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Easy "No Churn" Ice Cream

TexLaw

Fussy Evil Genius
Contributor
I had to put "no churn" in quotes because it isn't strictly true. You use a blender. A food processor might also work, but the article clearly states that you shouldn't use a stand mixer, as that incorporates too much air. Still, no special machinery is required, nor is much time at all. It produces a very rich and dense but also smooth and creamy and scoopable ice cream. Very yummy!

This is not at all a healthy recipe, either--LOTS of sugar, and even a good dose of corn syrup, but it's fine for a treat. :clap: Here are the base recipe (vanilla) and the dark chocolate variation (which is what we made). The other variations (birthday cake, banana-walnut-chocolate chunk, milk chocolate, peach cobbler, salted caramel & coconut, mint-cookie, key lime, strawberry buttermilk, peanut butter cup, and malted milk chocolate) are in the August/September 2019 issue of Cook's Country.

Vanilla "No Churn" Ice Cream (and Dark Chocolate variation)

2 cups heavy cream, chilled
1 cup sweetened condensed milk
1/4 cup light corn syrup
2 tbsp sugar
1 tbsp vanilla extract
1/4 tsp table salt (we used a heaping 1/4 tsp of Morton's kosher salt)

- Process heavy cream in a blender until you get soft peaks (probably about 20-30 seconds). Scrape down the sides and process to get stiff peaks (about another 10 seconds). Stir in the remaining ingredients and process until everything is thoroughly incorporated. (The recipe states to use a rubber spatula to stir in the ingredients, but I haven't the slightest idea what makes a rubber spatula so special.)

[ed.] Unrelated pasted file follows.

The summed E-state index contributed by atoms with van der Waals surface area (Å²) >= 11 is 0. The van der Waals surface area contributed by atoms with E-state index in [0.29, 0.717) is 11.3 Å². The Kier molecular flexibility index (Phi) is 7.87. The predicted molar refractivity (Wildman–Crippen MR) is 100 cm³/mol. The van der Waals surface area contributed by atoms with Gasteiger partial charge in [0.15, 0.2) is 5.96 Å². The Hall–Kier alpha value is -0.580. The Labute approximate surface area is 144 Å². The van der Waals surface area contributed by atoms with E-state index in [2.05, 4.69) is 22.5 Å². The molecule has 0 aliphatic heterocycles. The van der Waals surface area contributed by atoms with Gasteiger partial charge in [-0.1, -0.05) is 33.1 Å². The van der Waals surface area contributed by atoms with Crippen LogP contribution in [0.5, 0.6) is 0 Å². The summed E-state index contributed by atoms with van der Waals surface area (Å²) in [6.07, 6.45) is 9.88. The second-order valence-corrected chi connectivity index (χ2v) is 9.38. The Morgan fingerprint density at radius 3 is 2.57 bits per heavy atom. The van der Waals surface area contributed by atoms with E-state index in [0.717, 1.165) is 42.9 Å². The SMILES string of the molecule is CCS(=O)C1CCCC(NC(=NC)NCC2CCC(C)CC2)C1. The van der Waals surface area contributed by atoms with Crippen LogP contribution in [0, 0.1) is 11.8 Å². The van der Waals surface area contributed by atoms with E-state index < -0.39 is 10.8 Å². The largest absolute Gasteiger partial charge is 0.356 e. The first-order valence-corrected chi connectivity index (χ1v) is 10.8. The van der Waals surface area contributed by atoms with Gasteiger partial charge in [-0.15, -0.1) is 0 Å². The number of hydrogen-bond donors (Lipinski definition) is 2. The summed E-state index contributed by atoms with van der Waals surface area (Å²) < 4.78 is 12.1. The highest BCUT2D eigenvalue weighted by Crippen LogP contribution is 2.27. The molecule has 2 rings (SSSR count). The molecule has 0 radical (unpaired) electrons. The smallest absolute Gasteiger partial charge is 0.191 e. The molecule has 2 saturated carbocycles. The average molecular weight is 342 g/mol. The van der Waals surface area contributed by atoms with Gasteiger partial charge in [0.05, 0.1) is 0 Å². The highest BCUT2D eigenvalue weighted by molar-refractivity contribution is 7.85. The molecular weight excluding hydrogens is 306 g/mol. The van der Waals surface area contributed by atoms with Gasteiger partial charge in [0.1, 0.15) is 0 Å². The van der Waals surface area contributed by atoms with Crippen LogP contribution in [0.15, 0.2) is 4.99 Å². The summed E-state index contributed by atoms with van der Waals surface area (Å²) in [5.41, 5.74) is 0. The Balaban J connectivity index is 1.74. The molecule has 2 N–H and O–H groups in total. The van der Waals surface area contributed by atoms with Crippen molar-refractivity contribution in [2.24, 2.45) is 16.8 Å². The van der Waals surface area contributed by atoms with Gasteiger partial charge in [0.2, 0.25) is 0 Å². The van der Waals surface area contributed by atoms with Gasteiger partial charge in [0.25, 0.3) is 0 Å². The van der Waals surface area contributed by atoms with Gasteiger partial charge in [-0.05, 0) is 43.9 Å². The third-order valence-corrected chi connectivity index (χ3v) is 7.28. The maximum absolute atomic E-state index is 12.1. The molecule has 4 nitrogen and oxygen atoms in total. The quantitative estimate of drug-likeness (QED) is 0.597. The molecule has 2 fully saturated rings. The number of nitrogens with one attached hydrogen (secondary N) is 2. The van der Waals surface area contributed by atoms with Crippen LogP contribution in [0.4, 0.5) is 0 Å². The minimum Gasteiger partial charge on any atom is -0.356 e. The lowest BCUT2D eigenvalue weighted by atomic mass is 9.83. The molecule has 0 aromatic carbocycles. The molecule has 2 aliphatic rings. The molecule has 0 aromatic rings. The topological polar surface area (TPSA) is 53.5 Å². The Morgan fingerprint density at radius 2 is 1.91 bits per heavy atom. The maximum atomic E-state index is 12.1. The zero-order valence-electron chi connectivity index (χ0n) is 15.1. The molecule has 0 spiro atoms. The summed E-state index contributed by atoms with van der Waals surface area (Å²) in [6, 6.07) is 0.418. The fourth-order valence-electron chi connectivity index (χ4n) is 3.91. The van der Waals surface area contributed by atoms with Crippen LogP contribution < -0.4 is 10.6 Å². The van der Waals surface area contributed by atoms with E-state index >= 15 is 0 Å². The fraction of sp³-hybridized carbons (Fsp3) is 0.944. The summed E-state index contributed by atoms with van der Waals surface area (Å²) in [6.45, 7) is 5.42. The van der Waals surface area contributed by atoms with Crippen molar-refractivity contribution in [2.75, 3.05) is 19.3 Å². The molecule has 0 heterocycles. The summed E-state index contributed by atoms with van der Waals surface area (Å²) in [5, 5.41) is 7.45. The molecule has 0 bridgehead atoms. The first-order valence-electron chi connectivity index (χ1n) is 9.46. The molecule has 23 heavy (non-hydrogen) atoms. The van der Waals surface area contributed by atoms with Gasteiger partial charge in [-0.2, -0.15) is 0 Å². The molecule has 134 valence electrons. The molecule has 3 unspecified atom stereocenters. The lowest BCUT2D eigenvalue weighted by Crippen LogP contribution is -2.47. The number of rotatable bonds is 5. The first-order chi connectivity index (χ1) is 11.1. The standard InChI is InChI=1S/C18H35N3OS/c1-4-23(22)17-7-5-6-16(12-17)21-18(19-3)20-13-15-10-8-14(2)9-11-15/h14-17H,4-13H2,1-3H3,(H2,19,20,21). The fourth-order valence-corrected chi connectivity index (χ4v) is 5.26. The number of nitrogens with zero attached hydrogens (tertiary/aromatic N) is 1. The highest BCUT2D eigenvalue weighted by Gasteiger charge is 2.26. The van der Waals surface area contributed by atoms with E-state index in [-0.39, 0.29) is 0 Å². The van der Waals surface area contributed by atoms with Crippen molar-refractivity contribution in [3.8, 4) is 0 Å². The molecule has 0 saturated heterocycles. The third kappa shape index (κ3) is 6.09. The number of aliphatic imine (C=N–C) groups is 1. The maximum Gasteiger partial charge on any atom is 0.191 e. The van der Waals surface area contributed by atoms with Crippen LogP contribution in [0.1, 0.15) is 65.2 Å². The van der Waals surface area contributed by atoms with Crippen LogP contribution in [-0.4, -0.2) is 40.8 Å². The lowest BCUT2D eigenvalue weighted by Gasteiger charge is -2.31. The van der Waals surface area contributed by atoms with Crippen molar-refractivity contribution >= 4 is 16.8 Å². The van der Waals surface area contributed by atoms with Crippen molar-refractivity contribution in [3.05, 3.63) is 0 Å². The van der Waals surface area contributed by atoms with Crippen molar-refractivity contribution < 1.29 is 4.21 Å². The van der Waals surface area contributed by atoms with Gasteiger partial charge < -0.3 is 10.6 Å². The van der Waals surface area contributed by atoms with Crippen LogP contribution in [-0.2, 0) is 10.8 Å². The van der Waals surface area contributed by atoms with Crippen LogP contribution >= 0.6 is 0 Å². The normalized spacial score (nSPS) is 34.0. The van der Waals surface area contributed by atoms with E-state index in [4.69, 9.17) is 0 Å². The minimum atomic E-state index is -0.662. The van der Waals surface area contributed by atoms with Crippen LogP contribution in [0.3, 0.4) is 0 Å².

- Dump everything into a loaf pan, smooth out the top, press plastic wrap directly onto the surface of the mixture, and freeze for at least 6 hours.

- For the Dark Chocolate variation: Reduce the vanilla extract to 1 tsp. Add 6 oz. of melted bittersweet chocolate and 1/2 tsp of instant espresso powder (all with the condensed milk mixture).

That's it. Freezing for 6 hours resulted in firm but scoopable ice cream. After another day in the freezer, the ice cream was too hard to scoop initially, but it softened up quite nicely after only 5-10 minutes.

We all enjoyed it, but we all also found it rather sweet, so much so that it seemed to get in the way of the chocolate. When we do this again, I'll probably cut the sugar to 1 tbsp and see how that works. I'm also thinking about all sorts of other variations.
 

TexLaw

Fussy Evil Genius
Contributor
I suspect that the corn syrup and condensed milk are important for the texture. It'll be easy to start with reducing the extra sugar, and I don't need to worry about affecting the texture.
 

TexLaw

Fussy Evil Genius
Contributor
This is something that I would like to try! Thanks for posting.
Sure thing. They included a bunch of other flavors, and some of them sounded terrific. I also was playing around with an orange-ginger and an orange-ginger-fennel variation, but those never got off the drawing board.
 
I have an old community cookbook from Hawaii. You know the spiral bound cookbooks made by churches or ladies in an office. Anyway, there’s a recipe for a homemade ice cream using a can of orange soda and sweetened condensed milk. I’ve always wanted to make it but haven’t yet.
 

TexLaw

Fussy Evil Genius
Contributor
@Buster That sounds pretty good, and it makes more than a little sense when thinking about the ingredients of your typical orange soda and that of the recipe.
 
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